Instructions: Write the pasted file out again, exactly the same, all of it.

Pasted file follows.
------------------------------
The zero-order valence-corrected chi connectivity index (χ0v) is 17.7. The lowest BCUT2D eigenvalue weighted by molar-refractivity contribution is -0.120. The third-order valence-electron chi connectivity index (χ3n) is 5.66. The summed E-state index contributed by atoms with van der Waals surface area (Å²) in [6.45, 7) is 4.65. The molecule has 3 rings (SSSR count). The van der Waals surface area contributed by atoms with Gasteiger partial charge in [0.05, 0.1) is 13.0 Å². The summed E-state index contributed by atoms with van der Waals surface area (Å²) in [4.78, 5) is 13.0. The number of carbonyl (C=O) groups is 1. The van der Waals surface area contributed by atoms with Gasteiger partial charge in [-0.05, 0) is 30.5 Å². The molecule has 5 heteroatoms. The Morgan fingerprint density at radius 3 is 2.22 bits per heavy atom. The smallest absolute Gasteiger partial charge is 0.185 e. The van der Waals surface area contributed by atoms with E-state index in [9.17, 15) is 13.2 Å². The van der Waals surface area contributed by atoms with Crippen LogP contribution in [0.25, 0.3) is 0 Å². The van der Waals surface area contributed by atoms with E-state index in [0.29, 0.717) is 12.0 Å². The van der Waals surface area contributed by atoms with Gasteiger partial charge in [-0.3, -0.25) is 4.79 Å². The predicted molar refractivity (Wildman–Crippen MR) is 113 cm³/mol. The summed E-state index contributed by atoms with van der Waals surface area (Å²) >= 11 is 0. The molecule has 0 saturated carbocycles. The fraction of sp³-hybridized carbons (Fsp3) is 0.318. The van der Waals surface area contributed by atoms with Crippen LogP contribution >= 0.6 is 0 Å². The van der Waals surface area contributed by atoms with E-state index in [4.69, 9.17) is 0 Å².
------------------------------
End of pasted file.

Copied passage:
The zero-order valence-corrected chi connectivity index (χ0v) is 17.7. The lowest BCUT2D eigenvalue weighted by molar-refractivity contribution is -0.120. The third-order valence-electron chi connectivity index (χ3n) is 5.66. The summed E-state index contributed by atoms with van der Waals surface area (Å²) in [6.45, 7) is 4.65. The molecule has 3 rings (SSSR count). The van der Waals surface area contributed by atoms with Gasteiger partial charge in [0.05, 0.1) is 13.0 Å². The summed E-state index contributed by atoms with van der Waals surface area (Å²) in [4.78, 5) is 13.0. The number of carbonyl (C=O) groups is 1. The van der Waals surface area contributed by atoms with Gasteiger partial charge in [-0.05, 0) is 30.5 Å². The molecule has 5 heteroatoms. The Morgan fingerprint density at radius 3 is 2.22 bits per heavy atom. The smallest absolute Gasteiger partial charge is 0.185 e. The van der Waals surface area contributed by atoms with E-state index in [9.17, 15) is 13.2 Å². The van der Waals surface area contributed by atoms with Crippen LogP contribution in [0.25, 0.3) is 0 Å². The van der Waals surface area contributed by atoms with E-state index in [0.29, 0.717) is 12.0 Å². The van der Waals surface area contributed by atoms with Gasteiger partial charge in [-0.3, -0.25) is 4.79 Å². The predicted molar refractivity (Wildman–Crippen MR) is 113 cm³/mol. The summed E-state index contributed by atoms with van der Waals surface area (Å²) >= 11 is 0. The molecule has 0 saturated carbocycles. The fraction of sp³-hybridized carbons (Fsp3) is 0.318. The van der Waals surface area contributed by atoms with Crippen LogP contribution >= 0.6 is 0 Å². The van der Waals surface area contributed by atoms with E-state index in [4.69, 9.17) is 0 Å².